I found this picture posted on Twitter today (by @happymem0r1es). Sadly it isn’t dated but my best guess is that it is circa 1973. I base this on my recollection that most sweets were 6d when we decimalised in 1971. Those ‘of a certain age’ will know that six old pence transformed to two and a half new pence so most of the confectionery in the picture appears to have suffered a rise of one halfpenny! Hence my guess of 1973.
So this morning I did a totally unscientific survey and purchased those in the picture that are still available. I managed to get the following:
A very small Milky Way for 25p;
A Mars Bar for 69p;
A Twix for 60p;
A Marathon (now called a ‘Snicker’ of course) also for 69p.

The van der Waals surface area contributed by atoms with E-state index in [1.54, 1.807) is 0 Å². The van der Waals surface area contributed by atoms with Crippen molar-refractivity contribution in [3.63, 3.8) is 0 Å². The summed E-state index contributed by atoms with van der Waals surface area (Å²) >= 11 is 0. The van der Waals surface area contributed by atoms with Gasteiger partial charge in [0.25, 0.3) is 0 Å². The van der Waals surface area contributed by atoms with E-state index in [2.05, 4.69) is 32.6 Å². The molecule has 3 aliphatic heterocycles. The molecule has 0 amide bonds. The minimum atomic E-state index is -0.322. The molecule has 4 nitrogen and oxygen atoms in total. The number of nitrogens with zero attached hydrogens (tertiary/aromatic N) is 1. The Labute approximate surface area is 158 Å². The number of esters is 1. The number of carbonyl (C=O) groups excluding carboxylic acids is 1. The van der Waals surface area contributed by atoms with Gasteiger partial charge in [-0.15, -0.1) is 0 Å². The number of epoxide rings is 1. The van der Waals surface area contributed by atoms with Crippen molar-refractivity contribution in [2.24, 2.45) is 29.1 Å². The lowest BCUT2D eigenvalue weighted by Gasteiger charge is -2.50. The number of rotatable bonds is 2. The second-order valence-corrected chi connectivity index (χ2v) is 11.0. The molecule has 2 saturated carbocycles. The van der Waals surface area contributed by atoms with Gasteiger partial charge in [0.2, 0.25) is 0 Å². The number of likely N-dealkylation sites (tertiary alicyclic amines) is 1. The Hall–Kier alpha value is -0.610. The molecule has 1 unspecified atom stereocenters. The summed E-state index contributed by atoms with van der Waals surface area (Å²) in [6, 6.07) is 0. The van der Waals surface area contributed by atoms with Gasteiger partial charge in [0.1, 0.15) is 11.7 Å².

Whatever happened to Treets and Spangles?
I mentioned the size of the Milky Way specifically because it was at least half the size of the one in the photograph. The others though we’re all obviously smaller too but by not at all on the same scale.
So when I got home this evening I thought I might try and work out if sweets are still the bargain that they appeared to be when looking at 1970s’ prices. This turned out to be an impossible task as I can’t estimate the weight of the items in the picture or find reliable inflation figures to work on from that long ago. Suffice to say, as an example, the Snicker has gone up over 8% per annum if it were the same weight (which it clearly isn’t). I’m fairly sure inflation has hit over 8% in the last 40 years but absolutely convinced it hasn’t averaged that!
I can recall that in the early 70s I was working in a stationers for 4 shillings (later 20p) an hour. Based on that I could almost afford 7 Marathon Bars for every hour I worked. Are school children paid nearly £5 an hour now if they get a Saturday job in a shop? They probably are.